Posted by: ritagone | October 5, 2011

Loss and Joy

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In Ann Voskamp’s book “One Thousand Gifts,” she writes the following profound little section that I wanted to share with you today:

What will I lose?  Health?  Comfort? Hope?  Eventually, I am guaranteed to lose every earthly thing I have ever possessed.

When will I lose?  Today?  In a few weeks?  How much time have I got before the next loss?

Who will I lose?  And that’s definite: I will lose every single person I have ever loved.  Either abruptly or eventually.  All human relationships end in loss.  Am I prepared for that?

Every step I take forward in my life is a loss of something in my life and I live the waiting: How and of what will I be emptied today?”


Given that she is right (and I believe she is), how do I cope with those losses?  If all of life is eventually loss, how do I move through the day with the emotion that God tells me is supposed to be supreme in my life: JOY?

Sometimes I don’t get it.  How can I lose everything and at the same time be joyful?  Isn’t that a contradiction?  Isn’t that an impossibility?  Isn’t that something that as a frail human being I just can’t do?


Like so many other things in the mysterious Christian life, I’m learning little by little that there are extreme tensions we have to balance.  We have to learn that loss is all around us, and that this is the normal way of life.  I lost my father when I was married a little over a year.  One night, suddenly, we got a harried phone call from my mother, and we rushed to their apartment to find my father in the throes of a heart attack from which he did not recover.  I didn’t have a chance to tell him good-bye or that I loved him, although I know that he knew.  It was a great loss, and almost 40 years later, I still feel the absence of my daddy as if I were a little girl, although I am now more than 10 years older than he was when he died.  How strange.  But loss is like that.  It is hard to define and even harder to pin down.

And where’s the joy in that particular loss?  He didn’t live to discover that I was pregnant with my first child.  He died in January; I discovered I was pregnant in March.  My father loved children, and they loved him.  He never knew my own two children, whom he would have adored.  Loss.  But the joy is that I believe one day they will meet him in heaven, and there will be a lot of catching up to do.  But that’s okay, because there will be a lot of time to do so.

So there is loss, but there is also joy.

I’ve been very fortunate in that I haven’t lost many other close family members, but I have lost dear friends over the years.  Friends who have brought me great joy while they were around.  Friends who are missed.  And there again, the greater joy is that there will be a reunion one day which no loss will ever again destroy.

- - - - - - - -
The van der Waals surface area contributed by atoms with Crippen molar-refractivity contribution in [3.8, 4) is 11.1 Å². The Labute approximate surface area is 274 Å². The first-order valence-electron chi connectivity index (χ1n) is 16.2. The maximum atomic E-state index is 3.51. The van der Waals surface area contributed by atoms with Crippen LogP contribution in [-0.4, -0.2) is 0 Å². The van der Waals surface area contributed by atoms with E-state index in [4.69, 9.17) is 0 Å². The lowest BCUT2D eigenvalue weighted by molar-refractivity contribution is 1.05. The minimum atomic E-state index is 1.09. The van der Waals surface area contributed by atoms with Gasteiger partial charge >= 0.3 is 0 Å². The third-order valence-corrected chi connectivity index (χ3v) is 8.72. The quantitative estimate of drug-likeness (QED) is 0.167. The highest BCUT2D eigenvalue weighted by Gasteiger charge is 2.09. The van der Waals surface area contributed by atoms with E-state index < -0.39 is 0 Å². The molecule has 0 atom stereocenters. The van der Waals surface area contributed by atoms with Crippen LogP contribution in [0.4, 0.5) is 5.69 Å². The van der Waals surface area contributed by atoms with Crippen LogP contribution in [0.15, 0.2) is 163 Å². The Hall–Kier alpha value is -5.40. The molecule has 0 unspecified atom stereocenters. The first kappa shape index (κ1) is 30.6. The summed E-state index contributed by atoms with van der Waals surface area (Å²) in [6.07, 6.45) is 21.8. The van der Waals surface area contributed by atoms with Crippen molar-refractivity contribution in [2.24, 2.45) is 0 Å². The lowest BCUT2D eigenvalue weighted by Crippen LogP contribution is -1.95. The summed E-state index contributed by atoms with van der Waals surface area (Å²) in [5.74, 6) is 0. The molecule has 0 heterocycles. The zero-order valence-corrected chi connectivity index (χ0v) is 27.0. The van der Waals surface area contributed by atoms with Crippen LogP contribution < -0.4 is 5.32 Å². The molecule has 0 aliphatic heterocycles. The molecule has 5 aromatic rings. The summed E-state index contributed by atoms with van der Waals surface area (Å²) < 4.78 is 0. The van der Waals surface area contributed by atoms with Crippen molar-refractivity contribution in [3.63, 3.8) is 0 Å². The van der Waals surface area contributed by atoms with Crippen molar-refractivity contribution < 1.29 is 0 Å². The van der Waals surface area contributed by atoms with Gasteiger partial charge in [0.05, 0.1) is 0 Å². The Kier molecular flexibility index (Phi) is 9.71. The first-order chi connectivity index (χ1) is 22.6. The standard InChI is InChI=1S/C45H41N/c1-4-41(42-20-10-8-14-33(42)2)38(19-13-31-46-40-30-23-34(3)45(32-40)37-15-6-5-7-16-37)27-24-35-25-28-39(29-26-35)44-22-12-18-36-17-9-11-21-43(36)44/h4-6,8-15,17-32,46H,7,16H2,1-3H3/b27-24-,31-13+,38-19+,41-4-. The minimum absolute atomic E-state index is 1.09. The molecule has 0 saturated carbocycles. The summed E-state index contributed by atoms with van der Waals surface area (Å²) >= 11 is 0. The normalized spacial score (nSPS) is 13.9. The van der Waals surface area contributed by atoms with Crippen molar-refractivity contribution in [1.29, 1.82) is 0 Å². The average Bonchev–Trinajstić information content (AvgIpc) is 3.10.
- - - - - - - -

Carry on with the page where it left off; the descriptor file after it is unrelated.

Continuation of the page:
I’ve seen friends and loved ones lose health and stamina; it goes with the territory of aging, and it is indeed a great loss.  I’ve seen people lose hope, the greater loss, the light of life going out of their eyes forever, and that is like watching a fire being put out that can never be relit.  You are frustrated, you are helpless, you are useless in the face of such loss.  Selfishly, I don’t ever want to witness that kind of loss again, but I know I will.  It’s inevitable.  It’s part of life, and so I must learn to balance it along with the joy, the joy of a new grandchild, an old friend reunited with me after many years, a walk in a park with my husband, a great book, a time with my daughter or son.

Sometimes there is an equal number of joys with losses; sometimes not.

Life isn’t fair.

But heaven is.

And that’s what I look forward to.

I always liked school, even as a young child, but there were around me those kids who hated being there.  And for them, when the bell went off at 3 p.m., it made the whole morning and afternoon somewhat worth waiting for.  That bell, signaling the end of “torture” and the beginning of freedom, was like a clarion call to come and play, be free, run, throw down your books and the stultifying inhibition of sitting at a desk and catch a ball, hit with a bat, do a somersault.

That’s what heaven will be like, when all the losses we have suffered will be as nothing compared to the joy we will experience forever and ever.

I can’t wait!


  1. Part of the answer for me is doing what Ignatius called a daily “examen.” To recount where you have encountered God…in the Creation and in others every day. There is both (his words, not mine) “Desolation” and “Consolation” in our lives where we have the privilege of encounter Him and joy. At least that is helpful for me in the now part of eternity.

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